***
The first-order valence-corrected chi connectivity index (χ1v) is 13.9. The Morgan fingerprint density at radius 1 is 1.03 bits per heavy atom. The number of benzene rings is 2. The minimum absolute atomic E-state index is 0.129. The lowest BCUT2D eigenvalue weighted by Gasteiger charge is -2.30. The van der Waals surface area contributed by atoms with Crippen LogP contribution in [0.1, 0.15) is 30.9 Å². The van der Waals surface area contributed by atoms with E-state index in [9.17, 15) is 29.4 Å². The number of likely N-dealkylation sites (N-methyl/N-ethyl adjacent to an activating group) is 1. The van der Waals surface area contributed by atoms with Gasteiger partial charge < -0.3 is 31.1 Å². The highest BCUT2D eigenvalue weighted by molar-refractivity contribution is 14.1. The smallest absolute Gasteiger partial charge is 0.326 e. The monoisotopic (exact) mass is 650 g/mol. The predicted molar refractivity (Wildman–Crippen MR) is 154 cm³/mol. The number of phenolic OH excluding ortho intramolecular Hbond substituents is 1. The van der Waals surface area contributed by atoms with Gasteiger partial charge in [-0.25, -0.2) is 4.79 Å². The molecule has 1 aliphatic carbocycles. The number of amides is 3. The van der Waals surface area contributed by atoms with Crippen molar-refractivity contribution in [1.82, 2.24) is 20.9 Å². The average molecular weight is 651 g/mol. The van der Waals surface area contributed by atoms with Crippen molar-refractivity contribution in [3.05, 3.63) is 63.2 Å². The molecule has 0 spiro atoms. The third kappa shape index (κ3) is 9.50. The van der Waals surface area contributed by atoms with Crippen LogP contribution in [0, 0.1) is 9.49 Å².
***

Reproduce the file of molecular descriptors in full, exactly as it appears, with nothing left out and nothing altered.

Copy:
The first-order valence-corrected chi connectivity index (χ1v) is 13.9. The Morgan fingerprint density at radius 1 is 1.03 bits per heavy atom. The number of benzene rings is 2. The minimum absolute atomic E-state index is 0.129. The lowest BCUT2D eigenvalue weighted by Gasteiger charge is -2.30. The van der Waals surface area contributed by atoms with Crippen LogP contribution in [0.1, 0.15) is 30.9 Å². The van der Waals surface area contributed by atoms with E-state index in [9.17, 15) is 29.4 Å². The number of likely N-dealkylation sites (N-methyl/N-ethyl adjacent to an activating group) is 1. The van der Waals surface area contributed by atoms with Gasteiger partial charge < -0.3 is 31.1 Å². The highest BCUT2D eigenvalue weighted by molar-refractivity contribution is 14.1. The smallest absolute Gasteiger partial charge is 0.326 e. The monoisotopic (exact) mass is 650 g/mol. The predicted molar refractivity (Wildman–Crippen MR) is 154 cm³/mol. The number of phenolic OH excluding ortho intramolecular Hbond substituents is 1. The van der Waals surface area contributed by atoms with Gasteiger partial charge in [-0.25, -0.2) is 4.79 Å². The molecule has 1 aliphatic carbocycles. The number of amides is 3. The van der Waals surface area contributed by atoms with Crippen molar-refractivity contribution in [1.82, 2.24) is 20.9 Å². The average molecular weight is 651 g/mol. The van der Waals surface area contributed by atoms with Crippen molar-refractivity contribution in [3.05, 3.63) is 63.2 Å². The molecule has 0 spiro atoms. The third kappa shape index (κ3) is 9.50. The van der Waals surface area contributed by atoms with Crippen LogP contribution in [0, 0.1) is 9.49 Å².